A commitee of MP’s is calling on the Government to take the 82% of households currently affected by the benefit cap that simply cannot escape it, out of its scope.
The Parliamentary Work and Pension’s Committee in a report out today says that the cap must apply only to those that the Department of Work and Pension’s has assessed as capable and expected to look for work, after evidence shows only 18% of those currently hit by it fall into that category.
It also finds that the cap will cut more deeply under Universal Credit, where it can eat into all of a household’s income (not just housing costs as in the existing system), including into money meant for children or people currently too ill to look for work.
When the cap was first introduced, in 2013, the Government claimed three aims for it: increasing incentives to work; introducing greater fairness between those on out-of-work benefits and taxpayers in employment; making financial savings and incentivising behaviours that reduce long-term dependency on benefits.
The cap was reduced in 2016 on the basis of “even greater fairness” and to “further improve work incentives for those on benefits”, to “build on the successes of the existing benefit cap, as shown by evaluation evidence”.
In fact, though there has apparently been a positive employment effect, it is marginal: for every 100 households affected by the cap, around 5 will have moved into work because of it. The report describes DWP repeatedly “over-claiming” the employment benefit of the cap, with the UK’s Statistics Authority questioning the Department’s use of numbers and the Committee warning it against repeating some of its claims.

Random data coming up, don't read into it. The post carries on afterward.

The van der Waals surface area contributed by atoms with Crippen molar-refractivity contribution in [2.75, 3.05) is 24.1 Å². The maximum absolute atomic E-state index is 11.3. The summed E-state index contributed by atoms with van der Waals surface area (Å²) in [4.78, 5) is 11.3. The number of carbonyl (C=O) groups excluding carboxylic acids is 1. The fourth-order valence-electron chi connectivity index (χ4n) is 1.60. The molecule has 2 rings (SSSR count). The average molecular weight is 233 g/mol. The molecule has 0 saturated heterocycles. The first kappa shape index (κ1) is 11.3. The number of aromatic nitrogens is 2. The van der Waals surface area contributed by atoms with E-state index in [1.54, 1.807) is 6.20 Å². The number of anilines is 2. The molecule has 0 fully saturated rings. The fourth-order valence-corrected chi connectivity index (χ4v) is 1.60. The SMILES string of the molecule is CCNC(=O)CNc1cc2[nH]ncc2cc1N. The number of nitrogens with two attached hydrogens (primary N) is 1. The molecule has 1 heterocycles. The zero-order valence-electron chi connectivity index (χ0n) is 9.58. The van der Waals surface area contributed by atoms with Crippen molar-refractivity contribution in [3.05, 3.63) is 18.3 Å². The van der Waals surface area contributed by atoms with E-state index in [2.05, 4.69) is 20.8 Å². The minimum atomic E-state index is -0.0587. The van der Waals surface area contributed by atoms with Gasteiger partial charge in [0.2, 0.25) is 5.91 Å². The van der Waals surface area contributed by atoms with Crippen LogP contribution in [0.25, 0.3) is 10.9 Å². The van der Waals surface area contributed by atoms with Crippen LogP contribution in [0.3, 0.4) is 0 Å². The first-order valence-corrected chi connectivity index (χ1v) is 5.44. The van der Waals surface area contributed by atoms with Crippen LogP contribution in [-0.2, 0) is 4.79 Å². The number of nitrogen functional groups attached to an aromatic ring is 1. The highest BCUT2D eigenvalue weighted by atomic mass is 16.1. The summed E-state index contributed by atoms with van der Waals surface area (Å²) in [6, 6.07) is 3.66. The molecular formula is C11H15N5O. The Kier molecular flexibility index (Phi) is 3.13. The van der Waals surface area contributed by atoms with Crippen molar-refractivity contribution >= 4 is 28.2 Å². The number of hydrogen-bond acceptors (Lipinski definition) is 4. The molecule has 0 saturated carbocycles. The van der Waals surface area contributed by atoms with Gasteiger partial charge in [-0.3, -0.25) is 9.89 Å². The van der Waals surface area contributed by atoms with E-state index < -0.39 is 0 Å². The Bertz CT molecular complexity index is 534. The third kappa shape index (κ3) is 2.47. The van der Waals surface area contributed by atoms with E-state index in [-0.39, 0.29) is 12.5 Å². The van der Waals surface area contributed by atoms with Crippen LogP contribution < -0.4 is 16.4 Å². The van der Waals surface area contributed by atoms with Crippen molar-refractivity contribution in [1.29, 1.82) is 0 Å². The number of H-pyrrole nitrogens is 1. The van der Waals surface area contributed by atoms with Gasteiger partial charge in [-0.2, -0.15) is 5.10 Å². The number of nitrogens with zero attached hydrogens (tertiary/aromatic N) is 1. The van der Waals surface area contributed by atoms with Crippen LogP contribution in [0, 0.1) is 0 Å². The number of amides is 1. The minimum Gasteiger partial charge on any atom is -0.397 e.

Conversely, the evidence to the inquiry shows that the cap disproportionately impacts households that DWP itself has already assessed as facing barriers to work – mainly childcare and health problems – that exempt them from the requirement even to look for it. DWP’s latest stats show that in November 2018, just 18% of claimants who had their benefit capped were claiming Job Seeker’s Allowance, the benefit for which claimants are expected to be actively seeking work. Put another way: 82% of capped households have no work or even job search conditions attached to their benefits.
The Committee notes “Few of these claimants will be comforted by the Minister’s flippant suggestions (in evidence to the Committee) that they simply move house, renegotiate their rent or even take in a lodger. In reality, they are left with no way to escape the cap …. A policy aimed at people who could work but were choosing not to is now being applied to single mothers with newborn babies and people with serious health conditions.”
Frank Field MP, Chair of the Committee, said:
‘It would be difficult to think of a more cruel cut. Benefits are being cut with the aim of driving people into work, but four in five people bearing this cut aren’t expected to work. What genius in government thought this one up?’